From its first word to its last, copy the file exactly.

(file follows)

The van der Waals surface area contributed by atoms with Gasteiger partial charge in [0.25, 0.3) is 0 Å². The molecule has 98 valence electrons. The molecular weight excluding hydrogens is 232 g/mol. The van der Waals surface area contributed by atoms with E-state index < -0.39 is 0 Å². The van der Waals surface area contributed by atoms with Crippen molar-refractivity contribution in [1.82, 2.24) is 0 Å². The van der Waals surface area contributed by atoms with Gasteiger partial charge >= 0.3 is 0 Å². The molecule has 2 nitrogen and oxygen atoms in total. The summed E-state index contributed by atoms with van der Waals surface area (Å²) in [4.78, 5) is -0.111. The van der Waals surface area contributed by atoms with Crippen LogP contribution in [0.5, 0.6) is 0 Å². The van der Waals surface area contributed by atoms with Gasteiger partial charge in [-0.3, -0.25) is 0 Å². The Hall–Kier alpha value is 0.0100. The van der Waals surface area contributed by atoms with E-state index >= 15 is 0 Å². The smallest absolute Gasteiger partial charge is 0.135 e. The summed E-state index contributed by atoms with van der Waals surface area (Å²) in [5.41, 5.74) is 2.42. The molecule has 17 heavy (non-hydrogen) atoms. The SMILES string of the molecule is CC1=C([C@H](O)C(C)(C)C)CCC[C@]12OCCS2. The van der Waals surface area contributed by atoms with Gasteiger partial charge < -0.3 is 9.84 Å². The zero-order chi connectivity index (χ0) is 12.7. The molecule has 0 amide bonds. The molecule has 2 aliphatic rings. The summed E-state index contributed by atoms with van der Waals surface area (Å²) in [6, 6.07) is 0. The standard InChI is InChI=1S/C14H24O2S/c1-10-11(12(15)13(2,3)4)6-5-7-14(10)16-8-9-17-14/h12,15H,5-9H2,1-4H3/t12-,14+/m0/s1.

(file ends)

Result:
The van der Waals surface area contributed by atoms with Gasteiger partial charge in [0.25, 0.3) is 0 Å². The molecule has 98 valence electrons. The molecular weight excluding hydrogens is 232 g/mol. The van der Waals surface area contributed by atoms with E-state index < -0.39 is 0 Å². The van der Waals surface area contributed by atoms with Crippen molar-refractivity contribution in [1.82, 2.24) is 0 Å². The van der Waals surface area contributed by atoms with Gasteiger partial charge >= 0.3 is 0 Å². The molecule has 2 nitrogen and oxygen atoms in total. The summed E-state index contributed by atoms with van der Waals surface area (Å²) in [4.78, 5) is -0.111. The van der Waals surface area contributed by atoms with Crippen LogP contribution in [0.5, 0.6) is 0 Å². The van der Waals surface area contributed by atoms with Gasteiger partial charge in [-0.3, -0.25) is 0 Å². The Hall–Kier alpha value is 0.0100. The van der Waals surface area contributed by atoms with E-state index >= 15 is 0 Å². The smallest absolute Gasteiger partial charge is 0.135 e. The summed E-state index contributed by atoms with van der Waals surface area (Å²) in [5.41, 5.74) is 2.42. The molecule has 17 heavy (non-hydrogen) atoms. The SMILES string of the molecule is CC1=C([C@H](O)C(C)(C)C)CCC[C@]12OCCS2. The van der Waals surface area contributed by atoms with Gasteiger partial charge < -0.3 is 9.84 Å². The zero-order chi connectivity index (χ0) is 12.7. The molecule has 0 amide bonds. The molecule has 2 aliphatic rings. The summed E-state index contributed by atoms with van der Waals surface area (Å²) in [6, 6.07) is 0. The standard InChI is InChI=1S/C14H24O2S/c1-10-11(12(15)13(2,3)4)6-5-7-14(10)16-8-9-17-14/h12,15H,5-9H2,1-4H3/t12-,14+/m0/s1.